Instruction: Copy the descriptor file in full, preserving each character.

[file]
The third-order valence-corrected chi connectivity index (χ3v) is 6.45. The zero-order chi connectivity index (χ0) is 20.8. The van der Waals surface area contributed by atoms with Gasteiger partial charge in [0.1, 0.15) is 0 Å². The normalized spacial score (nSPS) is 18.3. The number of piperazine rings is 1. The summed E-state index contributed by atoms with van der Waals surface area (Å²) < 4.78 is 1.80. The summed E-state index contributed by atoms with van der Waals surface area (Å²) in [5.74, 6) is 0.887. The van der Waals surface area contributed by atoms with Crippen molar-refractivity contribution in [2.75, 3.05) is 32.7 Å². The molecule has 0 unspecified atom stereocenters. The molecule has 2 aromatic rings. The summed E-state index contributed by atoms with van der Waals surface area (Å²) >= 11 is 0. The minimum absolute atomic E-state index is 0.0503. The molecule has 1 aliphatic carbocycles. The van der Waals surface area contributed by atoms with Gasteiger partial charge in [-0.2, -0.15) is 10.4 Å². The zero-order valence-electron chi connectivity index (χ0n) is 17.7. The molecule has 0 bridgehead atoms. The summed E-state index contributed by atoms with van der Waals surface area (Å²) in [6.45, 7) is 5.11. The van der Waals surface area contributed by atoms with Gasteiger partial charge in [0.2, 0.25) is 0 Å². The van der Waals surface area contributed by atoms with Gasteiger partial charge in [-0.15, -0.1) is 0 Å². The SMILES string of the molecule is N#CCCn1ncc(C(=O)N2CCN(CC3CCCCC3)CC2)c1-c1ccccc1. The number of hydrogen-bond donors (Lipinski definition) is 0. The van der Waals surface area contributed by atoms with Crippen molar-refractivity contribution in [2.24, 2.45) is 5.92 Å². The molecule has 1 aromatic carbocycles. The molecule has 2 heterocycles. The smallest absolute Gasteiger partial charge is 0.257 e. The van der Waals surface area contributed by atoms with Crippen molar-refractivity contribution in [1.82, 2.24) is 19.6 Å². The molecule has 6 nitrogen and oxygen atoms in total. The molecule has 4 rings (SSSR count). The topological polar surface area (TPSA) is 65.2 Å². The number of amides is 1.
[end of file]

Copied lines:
The third-order valence-corrected chi connectivity index (χ3v) is 6.45. The zero-order chi connectivity index (χ0) is 20.8. The van der Waals surface area contributed by atoms with Gasteiger partial charge in [0.1, 0.15) is 0 Å². The normalized spacial score (nSPS) is 18.3. The number of piperazine rings is 1. The summed E-state index contributed by atoms with van der Waals surface area (Å²) < 4.78 is 1.80. The summed E-state index contributed by atoms with van der Waals surface area (Å²) in [5.74, 6) is 0.887. The van der Waals surface area contributed by atoms with Crippen molar-refractivity contribution in [2.75, 3.05) is 32.7 Å². The molecule has 0 unspecified atom stereocenters. The molecule has 2 aromatic rings. The summed E-state index contributed by atoms with van der Waals surface area (Å²) >= 11 is 0. The minimum absolute atomic E-state index is 0.0503. The molecule has 1 aliphatic carbocycles. The van der Waals surface area contributed by atoms with Gasteiger partial charge in [-0.2, -0.15) is 10.4 Å². The zero-order valence-electron chi connectivity index (χ0n) is 17.7. The molecule has 0 bridgehead atoms. The summed E-state index contributed by atoms with van der Waals surface area (Å²) in [6.45, 7) is 5.11. The van der Waals surface area contributed by atoms with Gasteiger partial charge in [0.2, 0.25) is 0 Å². The van der Waals surface area contributed by atoms with Gasteiger partial charge in [-0.15, -0.1) is 0 Å². The SMILES string of the molecule is N#CCCn1ncc(C(=O)N2CCN(CC3CCCCC3)CC2)c1-c1ccccc1. The number of hydrogen-bond donors (Lipinski definition) is 0. The van der Waals surface area contributed by atoms with Crippen molar-refractivity contribution in [2.24, 2.45) is 5.92 Å². The molecule has 1 aromatic carbocycles. The molecule has 2 heterocycles. The smallest absolute Gasteiger partial charge is 0.257 e. The van der Waals surface area contributed by atoms with Crippen molar-refractivity contribution in [1.82, 2.24) is 19.6 Å². The molecule has 6 nitrogen and oxygen atoms in total. The molecule has 4 rings (SSSR count). The topological polar surface area (TPSA) is 65.2 Å². The number of amides is 1.